European Western Balkans

Despite a new increase in the number of infected, no harsher measures in the Western Balkans

In contrast to the start of the health crisis in March, when most countries in the region rushed to impose severe movement restrictions, despite the second rise in infections and fatalities, there measures are currently not being reimposed.

Governments in the region seem determined to maintain ‘business as usual’ and not restore restrictions, even though the number of COVID-19 infections is on the rise again.

Authorities says citizens, employers and the owners of bars and shops need to respect and enforce recommended measures more strictly, and those new tough restrictions will be imposed if the situation deteriorates.

North Macedonia heading into elections

Despite the resurgence of infections in North Macedonia, which over the last two weeks reached a new peak, higher even than during April, most public debates now revolve around preparations for recently scheduled early general elections on 15 July.

According to US Embassy in North Macedonia, Government announced the opening of North Macedonia’s border crossings effective 26 June 26. As of 26 June, there are no requirements for a PCR test or isolation for entering North Macedonia.

The country currently has 5595 active cases, and 265 fatalities but authorities insist numbers will start falling shortly, and do not advise reinstating already scrapped movement restrictions.

Health Minister Venko Filipče said that the situation is under control, adding that said hospital capacities were still far from full – but admitted that the situation is serious, and needs constant monitoring.

Montenegro not virus-free after all

Montenegro was considered most effective in the fight against COVID-19 are also finding out that she cannot declare victory just yet.

Montenegro, which was officially pronounced corona-free, on last Wednesday recorded seven new infections.

The authorities insist that the infection entered the country through people who recently visited neighbouring Serbia.

After the authorities banned all public gatherings on health grounds, the Serbian Orthodox Church has accused the government of abusing the pandemic to curb its continued open-air protests.

The National Coordination Body for Infectious Diseases announced that open-air religious gatherings would be prohibited unless they took place on church premises. The same body also banned political gatherings in open spaces, Vijesti reported. 

According to data so far, the country currently has 87 active infected cases and 9 fatalities.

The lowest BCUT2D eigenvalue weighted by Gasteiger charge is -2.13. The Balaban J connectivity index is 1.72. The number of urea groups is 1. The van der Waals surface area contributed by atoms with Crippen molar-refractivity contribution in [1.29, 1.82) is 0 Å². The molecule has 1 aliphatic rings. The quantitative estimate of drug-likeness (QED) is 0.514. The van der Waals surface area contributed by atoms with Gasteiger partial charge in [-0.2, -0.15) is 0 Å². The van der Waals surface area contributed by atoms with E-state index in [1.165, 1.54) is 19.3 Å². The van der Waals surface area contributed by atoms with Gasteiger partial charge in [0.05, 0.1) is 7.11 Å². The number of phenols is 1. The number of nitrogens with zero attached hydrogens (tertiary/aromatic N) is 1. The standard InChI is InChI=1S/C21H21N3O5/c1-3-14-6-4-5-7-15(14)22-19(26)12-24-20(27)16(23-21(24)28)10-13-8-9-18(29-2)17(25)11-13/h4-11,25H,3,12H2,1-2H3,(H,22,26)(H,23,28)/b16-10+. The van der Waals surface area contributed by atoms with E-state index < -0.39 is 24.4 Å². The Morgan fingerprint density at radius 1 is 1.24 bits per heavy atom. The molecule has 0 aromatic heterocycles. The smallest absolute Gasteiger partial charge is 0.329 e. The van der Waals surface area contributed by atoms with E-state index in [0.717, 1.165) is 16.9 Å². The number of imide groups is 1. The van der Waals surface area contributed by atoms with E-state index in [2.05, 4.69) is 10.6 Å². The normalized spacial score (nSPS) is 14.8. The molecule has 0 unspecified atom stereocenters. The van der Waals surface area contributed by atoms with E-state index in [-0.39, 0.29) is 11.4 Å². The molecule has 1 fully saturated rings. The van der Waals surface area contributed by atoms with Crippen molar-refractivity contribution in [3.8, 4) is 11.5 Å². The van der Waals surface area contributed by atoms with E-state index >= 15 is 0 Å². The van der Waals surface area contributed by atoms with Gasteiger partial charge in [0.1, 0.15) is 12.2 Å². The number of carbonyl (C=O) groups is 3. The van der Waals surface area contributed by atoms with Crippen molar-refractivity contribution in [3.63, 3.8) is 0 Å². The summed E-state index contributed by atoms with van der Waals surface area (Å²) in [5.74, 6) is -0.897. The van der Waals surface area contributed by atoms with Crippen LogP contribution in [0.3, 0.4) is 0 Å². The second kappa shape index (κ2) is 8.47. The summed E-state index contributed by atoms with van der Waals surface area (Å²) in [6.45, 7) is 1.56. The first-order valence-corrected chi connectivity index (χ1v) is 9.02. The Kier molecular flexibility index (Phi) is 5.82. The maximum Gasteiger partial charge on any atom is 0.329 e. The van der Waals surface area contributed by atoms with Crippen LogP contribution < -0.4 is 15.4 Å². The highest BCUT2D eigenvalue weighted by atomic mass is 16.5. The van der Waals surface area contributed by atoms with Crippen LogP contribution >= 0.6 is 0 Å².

After elections in Serbia, the number of new infections on the rise

While North Macedonia prepares for elections Serbia last Sunday concluded its elections process, at least mostly.

Serbia’s authorities were among the first to impose curfews in March, but are also now among the first to allow mass gatherings, although the number of infections has started to rise again.

According to data available so far, during this week, the number of new infections revolved around 150.

Despite this, Serbia has scrapped curfews, opened borders and allowed mass gatherings in open spaces, and of up to 500 people in closed spaces, without the mandatory wearing of protective equipment.

On 10 June, Belgrade hosted a football match between local rivals Red Star and Partisan, which attracted some 25,000 fans.

Epidemiologist Zoran Radovanovic, who during the state of emergency was often critical of Crisis Staff decisions, told Nova.rs media on Tuesday that Serbia had become “the most tolerant (state) in Europe”, in terms of what is allowed.

Serbia has also stopped testing people who were in contact with confirmed cases and is now testing only those showing symptoms.

In Albania zero-tolerance policy towards those who fail to comply with measures

Daily life in Albania has returned to normal and everyday life will be no longer controlled by police. Each one of the pandemic restrictions has been lifted.

The Ministry of Health of Albania monitors and holds the daily press conferences on the COVID-19 outbreak.

According to Albanian Daily News, on 22 June Tirana International Airport was allowed to start broad operations of regular international flights. Maritime transport was allowed to resume for all international passenger transport lines.

The country currently has 2192 active infected cases and 48 fatalities.

As the situation continued, on 19 June, the government announced increased monitoring of the measures, keeping distance, wearing masks and a zero-tolerance policy towards those who fail to comply.

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